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In our project, we will try to use different color for different figures. These colors should satisfy the following condition:

  1. All colors should meets: abs(A.R - A.G) + abs(A.G - A.B) + abs(A.B - A.R) > 250
  2. All colors should be different enough. If color A and B meet: abs(A.R - B.R) + abs(A.G - B.G) + abs(A.B - B.B) >= 50, then they are different enough. The question is maximally how many colors we can get? Is there any fast way to get the colors without enumerating all combinations?
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1  
Since you're not using color properties, just coordinates, this is a geometry problem. Take a cube, restrict yourself to a subset of it using criterion 1, then pick points within that subset which are pairwise restricted by criterion 2. Unfortunately it's not quite sphere packing (which has been studied), because your distance metric isn't Euclidean distance. –  AakashM Nov 12 '12 at 10:54

2 Answers 2

up vote 2 down vote accepted

I think the easiest way to get an accurate result is through a Las Vegas algorithm, where you try to compose a set of colours that is as large as possible by incrementally adding a random colour that doesn't invalidate the current set. If there is no such colour available (e.g. because the last 100 attempts at finding such a colour failed), the current set forms the result.

Note that it doesn't try to "undo" possible wrong additions when it gets stuck, it just terminates, which makes the algorithm report lots of suboptimal sets, but very quickly. Hence, you'll want to run this algorithm several (thousand?) times to see how large a set you can compose.

I think this is one of the quicker ways to obtain a decent result with relatively little programming or analysis effort.

Edit: Did several quick runs: the maximum set size consisting of non-conflicting colours I found was 273.

Edit 2 As requested, the corresponding (relevant) sourcecode:

public class Colour
{
    public int Red;
    public int Green;
    public int Blue;

    public int Primality
    {
        get { return Math.Abs(Red - Green) + Math.Abs(Green - Blue) + Math.Abs(Blue - Red); }
    }

    public int Difference(Colour other)
    {
        return Math.Abs(this.Red - other.Red) + Math.Abs(this.Green - other.Green) + Math.Abs(this.Blue - other.Blue);
    }

    public Colour(int red, int green, int blue)
    {
        Red = red;
        Green = green;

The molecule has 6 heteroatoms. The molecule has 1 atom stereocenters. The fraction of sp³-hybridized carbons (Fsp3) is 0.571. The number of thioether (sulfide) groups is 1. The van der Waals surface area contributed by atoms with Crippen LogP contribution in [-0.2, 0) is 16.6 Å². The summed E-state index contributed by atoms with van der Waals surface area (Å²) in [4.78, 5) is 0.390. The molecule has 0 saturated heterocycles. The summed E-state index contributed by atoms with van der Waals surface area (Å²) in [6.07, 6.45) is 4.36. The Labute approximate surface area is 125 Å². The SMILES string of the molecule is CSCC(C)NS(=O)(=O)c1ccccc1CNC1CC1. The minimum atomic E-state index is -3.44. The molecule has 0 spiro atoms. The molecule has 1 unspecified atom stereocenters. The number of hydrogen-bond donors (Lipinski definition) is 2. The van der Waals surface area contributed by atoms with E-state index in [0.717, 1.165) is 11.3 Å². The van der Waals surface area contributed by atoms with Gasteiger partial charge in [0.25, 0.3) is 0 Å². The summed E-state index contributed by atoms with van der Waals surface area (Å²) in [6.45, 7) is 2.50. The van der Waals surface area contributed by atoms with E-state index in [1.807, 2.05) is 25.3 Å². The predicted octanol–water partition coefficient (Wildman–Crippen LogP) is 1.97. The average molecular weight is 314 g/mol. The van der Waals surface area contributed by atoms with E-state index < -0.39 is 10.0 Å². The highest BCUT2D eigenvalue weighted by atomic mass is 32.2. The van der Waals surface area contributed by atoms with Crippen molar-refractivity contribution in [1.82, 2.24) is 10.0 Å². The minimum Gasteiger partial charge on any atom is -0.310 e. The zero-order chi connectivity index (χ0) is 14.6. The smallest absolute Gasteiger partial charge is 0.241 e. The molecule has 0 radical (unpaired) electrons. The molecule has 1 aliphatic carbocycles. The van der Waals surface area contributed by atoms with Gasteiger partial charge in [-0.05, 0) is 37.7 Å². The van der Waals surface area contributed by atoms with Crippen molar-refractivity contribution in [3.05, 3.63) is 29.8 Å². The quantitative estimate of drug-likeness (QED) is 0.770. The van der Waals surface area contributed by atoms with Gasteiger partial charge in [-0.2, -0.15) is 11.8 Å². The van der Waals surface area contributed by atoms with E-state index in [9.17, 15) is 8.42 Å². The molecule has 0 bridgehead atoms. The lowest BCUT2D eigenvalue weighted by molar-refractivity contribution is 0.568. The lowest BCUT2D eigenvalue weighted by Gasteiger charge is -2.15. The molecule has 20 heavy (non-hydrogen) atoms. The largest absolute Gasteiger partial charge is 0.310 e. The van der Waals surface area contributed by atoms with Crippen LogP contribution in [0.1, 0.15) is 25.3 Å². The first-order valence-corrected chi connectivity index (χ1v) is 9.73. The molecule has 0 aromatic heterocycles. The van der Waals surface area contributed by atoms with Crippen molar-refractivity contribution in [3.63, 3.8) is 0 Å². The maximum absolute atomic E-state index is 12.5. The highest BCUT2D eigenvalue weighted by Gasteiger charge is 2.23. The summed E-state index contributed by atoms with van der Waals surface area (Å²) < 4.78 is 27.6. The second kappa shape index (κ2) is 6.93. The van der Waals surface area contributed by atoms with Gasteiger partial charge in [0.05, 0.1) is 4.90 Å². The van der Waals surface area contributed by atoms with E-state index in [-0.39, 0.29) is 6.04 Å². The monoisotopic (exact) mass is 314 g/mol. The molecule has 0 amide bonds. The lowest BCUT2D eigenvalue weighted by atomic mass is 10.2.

Blue = blue;
    }

    public static Colour Generate(Random rnd)
    {
        return new Colour(rnd.Next(256), rnd.Next(256), rnd.Next(256));
    }

    public static Colour GeneratePrimal(Random rnd)
    {
        Colour candidate = null;
        do
        {
            candidate = Generate(rnd);
        } while (candidate.Primality <= 250);

        return candidate;
    }
}

Using this class, a single run of the described algorithm would then look like this:

private Random _rnd = new Random();

public List<Colour> Run()
{
    List<Colour> resultSet = new List<Colour>();

    //Shouldn't find a set larger than 1000 Colours.
    for (int colourCount = 0; colourCount < 1000; colourCount++)
    {
        Colour candidate = null;
        bool found = false;

        //100000 means: Try *very* hard to find a next candidate
        for (int index = 0; index < 100000; index++)
        {
            candidate = Colour.GeneratePrimal(_rnd);
            if (resultSet.Any(col => candidate.Difference(col) < 50) == false)
            {
                resultSet.Add(candidate);
                found = true;
                break;
            }
        }

        if (found == false)
            return resultSet;
    }

    return resultSet;
}
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Thanks, could you show your code? –  Patrick Nov 12 '12 at 14:04
    
Done... by the way, if this was the most helpful post, would you be so kind as to flag it as the answer? –  Astrotrain Nov 13 '12 at 12:11

It depends on where you need your colors (website, picture, ...). I once ran across a very similar problem, Below is what I found. In the end, I just used a HSV color space (which was easy in my application) which allows you to divide the hue range into equally-sized intervals and get different colors each time.

This is what I found useful:

Generate distinctly different RGB colors in graphs

How to automatically generate N "distinct" colors?

Generate unique colours

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